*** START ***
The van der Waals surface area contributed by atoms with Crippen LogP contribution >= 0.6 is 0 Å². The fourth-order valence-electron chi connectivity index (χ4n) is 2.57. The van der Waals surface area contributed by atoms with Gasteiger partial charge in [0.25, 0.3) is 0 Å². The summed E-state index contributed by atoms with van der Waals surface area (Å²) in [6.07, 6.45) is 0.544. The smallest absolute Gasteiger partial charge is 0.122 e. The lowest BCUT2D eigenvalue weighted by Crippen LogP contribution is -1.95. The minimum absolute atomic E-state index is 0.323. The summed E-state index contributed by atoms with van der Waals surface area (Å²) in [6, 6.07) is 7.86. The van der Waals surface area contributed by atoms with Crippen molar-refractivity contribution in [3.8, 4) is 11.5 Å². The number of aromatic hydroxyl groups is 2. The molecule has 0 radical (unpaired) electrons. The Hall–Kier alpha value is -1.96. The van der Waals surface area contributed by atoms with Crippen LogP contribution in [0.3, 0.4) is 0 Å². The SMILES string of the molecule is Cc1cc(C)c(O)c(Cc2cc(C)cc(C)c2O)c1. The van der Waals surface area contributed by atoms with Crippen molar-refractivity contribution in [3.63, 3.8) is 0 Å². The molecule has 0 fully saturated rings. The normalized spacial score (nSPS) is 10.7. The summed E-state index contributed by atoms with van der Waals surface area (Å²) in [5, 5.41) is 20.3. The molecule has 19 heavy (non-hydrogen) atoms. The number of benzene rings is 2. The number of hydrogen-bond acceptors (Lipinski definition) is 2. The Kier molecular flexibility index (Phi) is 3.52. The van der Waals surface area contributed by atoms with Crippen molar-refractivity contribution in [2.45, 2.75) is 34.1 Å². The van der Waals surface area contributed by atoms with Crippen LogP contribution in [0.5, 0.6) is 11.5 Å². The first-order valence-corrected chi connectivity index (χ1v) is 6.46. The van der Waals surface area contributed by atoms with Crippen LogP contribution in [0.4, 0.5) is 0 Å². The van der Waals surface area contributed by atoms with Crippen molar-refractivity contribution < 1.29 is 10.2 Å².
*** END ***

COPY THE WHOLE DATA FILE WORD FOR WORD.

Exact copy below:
The van der Waals surface area contributed by atoms with Crippen LogP contribution >= 0.6 is 0 Å². The fourth-order valence-electron chi connectivity index (χ4n) is 2.57. The van der Waals surface area contributed by atoms with Gasteiger partial charge in [0.25, 0.3) is 0 Å². The summed E-state index contributed by atoms with van der Waals surface area (Å²) in [6.07, 6.45) is 0.544. The smallest absolute Gasteiger partial charge is 0.122 e. The lowest BCUT2D eigenvalue weighted by Crippen LogP contribution is -1.95. The minimum absolute atomic E-state index is 0.323. The summed E-state index contributed by atoms with van der Waals surface area (Å²) in [6, 6.07) is 7.86. The van der Waals surface area contributed by atoms with Crippen molar-refractivity contribution in [3.8, 4) is 11.5 Å². The number of aromatic hydroxyl groups is 2. The molecule has 0 radical (unpaired) electrons. The Hall–Kier alpha value is -1.96. The van der Waals surface area contributed by atoms with Crippen LogP contribution in [0.3, 0.4) is 0 Å². The SMILES string of the molecule is Cc1cc(C)c(O)c(Cc2cc(C)cc(C)c2O)c1. The van der Waals surface area contributed by atoms with Crippen molar-refractivity contribution in [3.63, 3.8) is 0 Å². The molecule has 0 fully saturated rings. The normalized spacial score (nSPS) is 10.7. The summed E-state index contributed by atoms with van der Waals surface area (Å²) in [5, 5.41) is 20.3. The molecule has 19 heavy (non-hydrogen) atoms. The number of benzene rings is 2. The number of hydrogen-bond acceptors (Lipinski definition) is 2. The Kier molecular flexibility index (Phi) is 3.52. The van der Waals surface area contributed by atoms with Crippen molar-refractivity contribution in [2.45, 2.75) is 34.1 Å². The van der Waals surface area contributed by atoms with Crippen LogP contribution in [0.5, 0.6) is 11.5 Å². The first-order valence-corrected chi connectivity index (χ1v) is 6.46. The van der Waals surface area contributed by atoms with Crippen LogP contribution in [0.4, 0.5) is 0 Å². The van der Waals surface area contributed by atoms with Crippen molar-refractivity contribution < 1.29 is 10.2 Å².